Re: Lamborghini Huracan and variants

    RC:
     

    Smiley They have a 6 months manufacturing flaw (not sure how this is called in English) warranty though if I'm not mistaken.

    a 6 month manufacturing flaw maybe, but no warranty . Smiley

    Basically what ever happens is for the buyer . Engine can blow up , etc...  Nothing gets paid 


    --

     964 Carrera 4 --  997.2 C2S , -20mm -- 991.2 GT3 RS 


    Re: Lamborghini Huracan and variants

    SciFrog:

    A proper track car has a roll cage and a 6 point harness. How many GT3 have that?

    80 % to 90 % of the ones sold over here Smiley Actually I hardly ever seen one that does not have it !


    --

     964 Carrera 4 --  997.2 C2S , -20mm -- 991.2 GT3 RS 


    Re: Lamborghini Huracan and variants

    RC:
    Stupid question though: Does it really matter? We all love cars and personally, I don't care why someone is driving a car and where he drives it, as long as he drives it. Smiley I despise people who get these cars for collecting/business reasons only, even if I get their reasons.

    +1 


    Re: Lamborghini Huracan and variants

    nberry:

    I don’t begrudge anyone from trashing their cars while believing they are the next Senna as they go around the same track every two minutes or so and finding some pleasure in it. Make no mistake by doing so, many feel they are the chosen ones in the Porsche world. Your not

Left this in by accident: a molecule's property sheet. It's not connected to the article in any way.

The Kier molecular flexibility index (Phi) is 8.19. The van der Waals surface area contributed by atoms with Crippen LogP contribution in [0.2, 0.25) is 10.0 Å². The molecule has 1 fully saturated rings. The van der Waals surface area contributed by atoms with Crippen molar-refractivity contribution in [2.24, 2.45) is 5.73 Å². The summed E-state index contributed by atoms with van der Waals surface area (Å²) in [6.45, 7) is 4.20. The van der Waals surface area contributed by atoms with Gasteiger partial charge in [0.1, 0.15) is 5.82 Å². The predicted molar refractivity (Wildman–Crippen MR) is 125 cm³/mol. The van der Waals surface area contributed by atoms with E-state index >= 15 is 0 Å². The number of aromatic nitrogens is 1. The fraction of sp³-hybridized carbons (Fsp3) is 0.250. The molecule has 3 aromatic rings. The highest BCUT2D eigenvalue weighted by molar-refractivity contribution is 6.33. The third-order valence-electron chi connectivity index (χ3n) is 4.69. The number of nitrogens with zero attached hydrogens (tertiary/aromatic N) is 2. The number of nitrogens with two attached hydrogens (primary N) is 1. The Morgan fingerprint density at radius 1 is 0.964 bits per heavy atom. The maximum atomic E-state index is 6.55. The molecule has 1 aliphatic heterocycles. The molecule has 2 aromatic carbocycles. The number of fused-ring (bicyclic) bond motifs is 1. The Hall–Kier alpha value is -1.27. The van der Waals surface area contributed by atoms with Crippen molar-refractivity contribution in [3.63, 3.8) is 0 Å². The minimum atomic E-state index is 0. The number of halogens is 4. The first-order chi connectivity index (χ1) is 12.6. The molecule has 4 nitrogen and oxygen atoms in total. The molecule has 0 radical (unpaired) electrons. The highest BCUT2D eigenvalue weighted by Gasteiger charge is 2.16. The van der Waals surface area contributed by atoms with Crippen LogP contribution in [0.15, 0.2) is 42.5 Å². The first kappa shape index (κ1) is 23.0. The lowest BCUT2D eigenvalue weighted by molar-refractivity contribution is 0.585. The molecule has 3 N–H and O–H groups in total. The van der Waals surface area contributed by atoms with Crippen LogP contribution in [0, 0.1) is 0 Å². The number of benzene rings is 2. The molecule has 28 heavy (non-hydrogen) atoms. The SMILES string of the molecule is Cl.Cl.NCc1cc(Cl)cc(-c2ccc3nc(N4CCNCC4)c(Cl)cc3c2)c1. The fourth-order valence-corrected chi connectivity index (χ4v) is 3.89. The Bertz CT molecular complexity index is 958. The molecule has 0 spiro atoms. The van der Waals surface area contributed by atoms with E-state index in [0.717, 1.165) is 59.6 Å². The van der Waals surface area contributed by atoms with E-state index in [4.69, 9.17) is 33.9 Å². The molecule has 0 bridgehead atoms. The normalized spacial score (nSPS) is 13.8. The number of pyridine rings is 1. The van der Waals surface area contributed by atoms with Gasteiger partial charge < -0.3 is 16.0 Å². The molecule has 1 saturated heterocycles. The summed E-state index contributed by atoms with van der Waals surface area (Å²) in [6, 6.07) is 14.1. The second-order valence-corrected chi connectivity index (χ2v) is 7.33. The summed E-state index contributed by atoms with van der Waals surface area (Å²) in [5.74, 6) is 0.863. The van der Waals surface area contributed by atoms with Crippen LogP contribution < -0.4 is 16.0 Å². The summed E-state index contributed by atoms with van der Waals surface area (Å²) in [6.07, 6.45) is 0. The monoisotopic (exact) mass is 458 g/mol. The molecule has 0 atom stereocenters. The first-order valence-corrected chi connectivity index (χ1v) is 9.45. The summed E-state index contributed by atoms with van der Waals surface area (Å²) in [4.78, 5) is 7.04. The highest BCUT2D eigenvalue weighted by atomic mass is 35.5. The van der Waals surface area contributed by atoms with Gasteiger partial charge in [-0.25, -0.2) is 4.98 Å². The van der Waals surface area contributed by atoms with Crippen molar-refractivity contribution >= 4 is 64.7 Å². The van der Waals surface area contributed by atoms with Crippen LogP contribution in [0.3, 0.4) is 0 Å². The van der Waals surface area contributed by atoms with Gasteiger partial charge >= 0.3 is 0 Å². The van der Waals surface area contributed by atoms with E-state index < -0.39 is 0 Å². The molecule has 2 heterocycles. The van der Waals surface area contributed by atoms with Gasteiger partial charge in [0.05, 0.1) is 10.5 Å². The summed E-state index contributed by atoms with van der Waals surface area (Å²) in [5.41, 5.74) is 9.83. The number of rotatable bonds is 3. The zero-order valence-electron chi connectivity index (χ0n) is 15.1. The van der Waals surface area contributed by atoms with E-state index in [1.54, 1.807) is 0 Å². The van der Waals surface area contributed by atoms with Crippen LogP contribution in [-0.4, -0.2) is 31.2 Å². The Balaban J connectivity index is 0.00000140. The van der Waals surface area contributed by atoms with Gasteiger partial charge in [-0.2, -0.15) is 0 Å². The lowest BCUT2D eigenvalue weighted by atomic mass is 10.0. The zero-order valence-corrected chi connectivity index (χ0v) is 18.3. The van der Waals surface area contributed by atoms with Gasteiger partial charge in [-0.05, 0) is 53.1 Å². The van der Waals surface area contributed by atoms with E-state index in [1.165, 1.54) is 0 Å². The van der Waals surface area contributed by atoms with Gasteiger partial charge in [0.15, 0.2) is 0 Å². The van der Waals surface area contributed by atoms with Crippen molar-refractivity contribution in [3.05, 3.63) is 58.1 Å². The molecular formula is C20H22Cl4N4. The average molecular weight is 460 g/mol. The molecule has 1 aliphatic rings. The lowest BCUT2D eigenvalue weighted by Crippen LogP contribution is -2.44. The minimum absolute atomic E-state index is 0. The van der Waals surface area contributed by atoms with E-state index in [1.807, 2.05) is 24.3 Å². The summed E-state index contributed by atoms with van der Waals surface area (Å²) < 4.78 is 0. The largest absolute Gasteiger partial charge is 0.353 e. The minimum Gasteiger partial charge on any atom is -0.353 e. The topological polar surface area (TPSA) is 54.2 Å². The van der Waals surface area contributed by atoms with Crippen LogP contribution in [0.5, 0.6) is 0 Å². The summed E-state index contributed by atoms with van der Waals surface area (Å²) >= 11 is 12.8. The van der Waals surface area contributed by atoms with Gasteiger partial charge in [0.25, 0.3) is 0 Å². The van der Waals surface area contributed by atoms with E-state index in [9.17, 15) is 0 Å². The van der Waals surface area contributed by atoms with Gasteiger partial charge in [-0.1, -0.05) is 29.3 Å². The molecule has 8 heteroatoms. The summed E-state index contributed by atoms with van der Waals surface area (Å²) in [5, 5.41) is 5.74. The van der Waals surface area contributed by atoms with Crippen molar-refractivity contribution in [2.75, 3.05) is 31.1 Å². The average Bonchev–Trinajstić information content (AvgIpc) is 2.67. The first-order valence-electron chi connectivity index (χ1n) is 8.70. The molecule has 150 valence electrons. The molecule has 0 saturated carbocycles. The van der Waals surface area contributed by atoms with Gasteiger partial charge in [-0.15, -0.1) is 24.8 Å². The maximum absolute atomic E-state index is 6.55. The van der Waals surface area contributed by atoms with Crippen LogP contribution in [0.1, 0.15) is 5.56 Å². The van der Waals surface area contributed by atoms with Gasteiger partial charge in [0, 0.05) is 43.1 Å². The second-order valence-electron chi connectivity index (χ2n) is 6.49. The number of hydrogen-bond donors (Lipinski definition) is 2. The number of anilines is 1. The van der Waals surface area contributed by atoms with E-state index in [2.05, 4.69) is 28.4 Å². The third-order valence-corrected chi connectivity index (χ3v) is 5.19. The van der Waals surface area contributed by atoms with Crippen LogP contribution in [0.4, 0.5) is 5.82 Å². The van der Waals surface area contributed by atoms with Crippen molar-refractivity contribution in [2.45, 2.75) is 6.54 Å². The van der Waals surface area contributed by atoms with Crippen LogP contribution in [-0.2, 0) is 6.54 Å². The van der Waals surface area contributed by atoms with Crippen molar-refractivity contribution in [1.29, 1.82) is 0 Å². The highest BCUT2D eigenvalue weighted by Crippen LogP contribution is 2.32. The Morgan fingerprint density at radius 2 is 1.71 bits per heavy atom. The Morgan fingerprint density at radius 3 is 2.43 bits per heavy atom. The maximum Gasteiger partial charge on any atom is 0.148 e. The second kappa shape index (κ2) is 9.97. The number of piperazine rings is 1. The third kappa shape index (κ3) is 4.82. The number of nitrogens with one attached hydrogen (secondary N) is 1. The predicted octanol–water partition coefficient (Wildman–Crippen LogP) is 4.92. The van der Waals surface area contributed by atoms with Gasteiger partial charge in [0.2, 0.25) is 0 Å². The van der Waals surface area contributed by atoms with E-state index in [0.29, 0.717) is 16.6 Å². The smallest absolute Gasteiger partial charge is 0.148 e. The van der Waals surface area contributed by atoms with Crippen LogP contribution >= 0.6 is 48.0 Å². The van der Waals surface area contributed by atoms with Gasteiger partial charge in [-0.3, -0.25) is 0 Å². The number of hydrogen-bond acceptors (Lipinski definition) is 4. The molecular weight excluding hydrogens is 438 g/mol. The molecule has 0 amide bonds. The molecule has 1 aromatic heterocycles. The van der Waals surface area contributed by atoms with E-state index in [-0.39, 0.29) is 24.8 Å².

I don’t know who started the canard that dealers only want to sell their GT cars to those that use them as garage queens. To my knowledge that isn’t the case in the US. What drives dealers in choosing who to sell their cars to are relationships and money. They could give a rats ass if you drive it or not. 

     

    Generalization leads to mistaking .  All sorts of people in all categories , track,  road drivers, poseurs, or dealers  Smiley

    All the above is happening , but all the above is not general 

     


    --

     964 Carrera 4 --  997.2 C2S , -20mm -- 991.2 GT3 RS 


    Re: Lamborghini Huracan and variants

    Feels like Nberry spends more time on bitching online whether his car will arrive on time than actual driving the thing.  yes


    --

    997.2 4S / BMW X5 40e / Donkervoort GT 


    Re: Lamborghini Huracan and variants

    A couple of points. First of all Nick is a great guy and I even got to ride in his GT3 so he came a lot closer than the dealer to getting me into a car. Even insisted on buying me lunch!!  Second - while I would have loved a GT3 I would also never track the car. Not my thing. If I’m chasing lap times I will use a go kart or simulator. I would drive the car daily and like I stole it and go out of my way to find places to go - fast. Each day I would drive it and care for it like I would own it forever.  But tracking a car is not a must to use this car properly.

    Im pretty certain Nick made a wise choice by turning his car in rather than selling it if he wants more of them. Obligated is not the same as smart. Good thinking and all is fair in love of Porsche. In the end I still get a huge kick out of my turbo and it’s manual. So analog and so brutal in an old school way. Only 11 years old. How funny 

    Thanks again for your hospitality Nick when I was in San Diego!  Stick to your guns - it is always good to spice things up around here. 


    Re: Lamborghini Huracan and variants

    Hi Mike, thanks for the kind words. I enjoyed you as much as you enjoyed me. Though at times we are on the opposite end of the political spectrum, we respect each other views we found common ground on a number of issues.kiss